The following is an edited version of a chapter from IPPR’s forthcoming book, “Complex New World: Translating new economic thinking into public policy”.
Tony Dolphin is the chief economist at the Institute for Public Policy Research (IPPR); the following is an edited version of a chapter from IPPR’s forthcoming book, “Complex New World: Translating new economic thinking into public policy” – see here for more
Traditional economics has not solved the problem of the boom-and-bust cycle. When Keynesian policies dominated, recessions were frequent and shallow; in the neoliberal period, they have been less frequent but deeper.
Macroeconomic policy in the post-war period, whether Keynesian or neoliberal in nature, has failed to achieve lasting economic stability because it has been based on the idea, drawn from traditional economics, that the economy can be forecast in the short-term, and that the effects of policy changes on the economy are predictable
Neither is true. Economic policymakers are unable to foresee ‘unpredictable’ events like the 2008 crisis.
The current crisis clearly points to failures in the way we conduct macroeconomic policy in the UK. The measures on which policy is set – output growth and inflation – were too narrow to foresee the crisis. In 2006 and 2007, the MPC’s models told it consumer price inflation was likely to stay close to its target rate if interest rates were nudged slightly higher, from 4.5 per cent to a peak of 5.75 per cent.
Meanwhile, policy-makers were turning a blind eye to a financial bubble that had been developing for years. The policy-making framework, busy with tinkering, was too narrowly focused.
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Despite the economic crisis of 2008, the way monetary policy is conducted has barely changed for 15 years: the government sets an inflation target, and the Monetary Policy Committee of the Bank of England adjusts its short-term interest rate – and more recently implements quantitative easing – to meet this target.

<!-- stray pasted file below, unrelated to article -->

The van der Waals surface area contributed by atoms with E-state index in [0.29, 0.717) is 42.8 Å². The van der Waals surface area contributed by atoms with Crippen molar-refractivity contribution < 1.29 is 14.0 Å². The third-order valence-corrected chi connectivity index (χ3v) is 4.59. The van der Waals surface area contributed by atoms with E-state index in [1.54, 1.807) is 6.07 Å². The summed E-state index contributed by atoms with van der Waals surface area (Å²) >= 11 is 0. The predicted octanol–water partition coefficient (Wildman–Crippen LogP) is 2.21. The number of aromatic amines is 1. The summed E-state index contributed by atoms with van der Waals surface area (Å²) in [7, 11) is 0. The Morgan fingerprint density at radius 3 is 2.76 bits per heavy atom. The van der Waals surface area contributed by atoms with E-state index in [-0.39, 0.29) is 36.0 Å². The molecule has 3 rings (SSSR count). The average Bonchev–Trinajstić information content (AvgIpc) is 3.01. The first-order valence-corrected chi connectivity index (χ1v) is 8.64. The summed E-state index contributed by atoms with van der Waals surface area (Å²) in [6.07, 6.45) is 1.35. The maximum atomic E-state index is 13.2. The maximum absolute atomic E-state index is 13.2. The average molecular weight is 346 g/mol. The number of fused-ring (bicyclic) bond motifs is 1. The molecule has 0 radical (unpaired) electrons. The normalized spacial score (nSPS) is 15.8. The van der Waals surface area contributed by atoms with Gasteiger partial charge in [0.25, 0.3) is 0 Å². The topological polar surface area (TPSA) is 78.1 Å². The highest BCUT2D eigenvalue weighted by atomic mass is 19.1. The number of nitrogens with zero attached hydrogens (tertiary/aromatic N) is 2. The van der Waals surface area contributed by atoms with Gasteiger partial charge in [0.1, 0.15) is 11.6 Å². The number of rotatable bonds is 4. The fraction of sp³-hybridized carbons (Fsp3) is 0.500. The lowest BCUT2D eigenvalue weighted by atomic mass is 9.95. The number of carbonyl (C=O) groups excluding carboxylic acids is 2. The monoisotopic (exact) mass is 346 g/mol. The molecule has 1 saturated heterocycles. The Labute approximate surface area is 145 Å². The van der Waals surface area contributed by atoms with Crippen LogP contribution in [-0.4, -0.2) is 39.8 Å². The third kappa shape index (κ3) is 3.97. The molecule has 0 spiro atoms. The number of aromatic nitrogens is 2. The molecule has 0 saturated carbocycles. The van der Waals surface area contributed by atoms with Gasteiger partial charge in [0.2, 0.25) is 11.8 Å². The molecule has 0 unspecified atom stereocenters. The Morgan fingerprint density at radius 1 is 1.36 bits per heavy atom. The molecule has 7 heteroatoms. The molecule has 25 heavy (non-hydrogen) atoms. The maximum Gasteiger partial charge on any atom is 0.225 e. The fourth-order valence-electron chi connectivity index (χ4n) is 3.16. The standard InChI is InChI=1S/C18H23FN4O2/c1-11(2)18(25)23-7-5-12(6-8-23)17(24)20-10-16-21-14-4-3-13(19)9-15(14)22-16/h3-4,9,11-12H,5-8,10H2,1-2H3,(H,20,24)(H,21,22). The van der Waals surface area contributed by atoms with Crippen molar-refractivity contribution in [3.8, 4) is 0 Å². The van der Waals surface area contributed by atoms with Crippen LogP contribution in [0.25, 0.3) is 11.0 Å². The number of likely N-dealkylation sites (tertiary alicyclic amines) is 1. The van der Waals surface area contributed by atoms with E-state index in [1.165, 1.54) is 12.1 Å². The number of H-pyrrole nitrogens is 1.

And, once the deficit is eliminated, fiscal policy will continue to be run in the way that it has been for the last 30 years: governed by arbitrary targets and largely insensitive to the economic cycle.
Yet a simple reading of history suggests greater attention should be given to asset prices – particularly those of houses – and to oil prices since all four of the major recessions experienced in the UK in that last 40 years have been preceded by large increases in the price of oil and a period of rapid gains in house prices.
While the effect policy made in the UK can have on oil prices is limited, policy makers should nonetheless be aware of the risks they can pose to the economy.
Similarly, controlling house price inflation may not always be easy, but if future surges in prices could be prevented – perhaps through the imposition of maximum loan-to-value ratios – it would probably do far more to reduce the risk of a future recession in the UK than minor adjustments to interest rates designed to keep consumer price inflation close to 2 per cent.
At the very least, house prices should be given the same weight in policy deliberations as consumer prices.
The narrow focus of policy was based on traditional economics, and its models of rational behaviour at the level of the individual. But for predicting the aggregate picture, these models have time and time again proved inadequate because they do not take account of the complexity of behaviour on a macro scale.
There is an urgent need for a better conceptual framework for the ‘macroeconomic problem’ to be developed.
History shows that narrow, rules-based approaches to macroeconomic policy do not work for long; it is time for policy makers to abandon their narrow models and develop a more complex understanding of the impact of policy interventions.
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